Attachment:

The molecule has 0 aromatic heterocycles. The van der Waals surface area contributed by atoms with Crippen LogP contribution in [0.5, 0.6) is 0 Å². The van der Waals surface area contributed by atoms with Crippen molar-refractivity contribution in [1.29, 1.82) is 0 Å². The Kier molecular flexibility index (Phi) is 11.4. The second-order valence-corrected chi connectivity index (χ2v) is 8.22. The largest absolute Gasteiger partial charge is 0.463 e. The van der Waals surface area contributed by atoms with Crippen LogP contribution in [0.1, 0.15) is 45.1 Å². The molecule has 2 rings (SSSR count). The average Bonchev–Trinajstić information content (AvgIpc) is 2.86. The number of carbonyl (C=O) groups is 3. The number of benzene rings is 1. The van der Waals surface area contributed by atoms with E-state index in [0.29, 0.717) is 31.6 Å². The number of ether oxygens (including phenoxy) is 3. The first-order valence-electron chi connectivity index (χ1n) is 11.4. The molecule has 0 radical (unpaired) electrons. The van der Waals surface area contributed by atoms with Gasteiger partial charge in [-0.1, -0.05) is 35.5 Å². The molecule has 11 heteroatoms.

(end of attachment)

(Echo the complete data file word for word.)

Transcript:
The molecule has 0 aromatic heterocycles. The van der Waals surface area contributed by atoms with Crippen LogP contribution in [0.5, 0.6) is 0 Å². The van der Waals surface area contributed by atoms with Crippen molar-refractivity contribution in [1.29, 1.82) is 0 Å². The Kier molecular flexibility index (Phi) is 11.4. The second-order valence-corrected chi connectivity index (χ2v) is 8.22. The largest absolute Gasteiger partial charge is 0.463 e. The van der Waals surface area contributed by atoms with Crippen LogP contribution in [0.1, 0.15) is 45.1 Å². The molecule has 2 rings (SSSR count). The average Bonchev–Trinajstić information content (AvgIpc) is 2.86. The number of carbonyl (C=O) groups is 3. The number of benzene rings is 1. The van der Waals surface area contributed by atoms with E-state index in [0.29, 0.717) is 31.6 Å². The number of ether oxygens (including phenoxy) is 3. The first-order valence-electron chi connectivity index (χ1n) is 11.4. The molecule has 0 radical (unpaired) electrons. The van der Waals surface area contributed by atoms with Gasteiger partial charge in [-0.1, -0.05) is 35.5 Å². The molecule has 11 heteroatoms.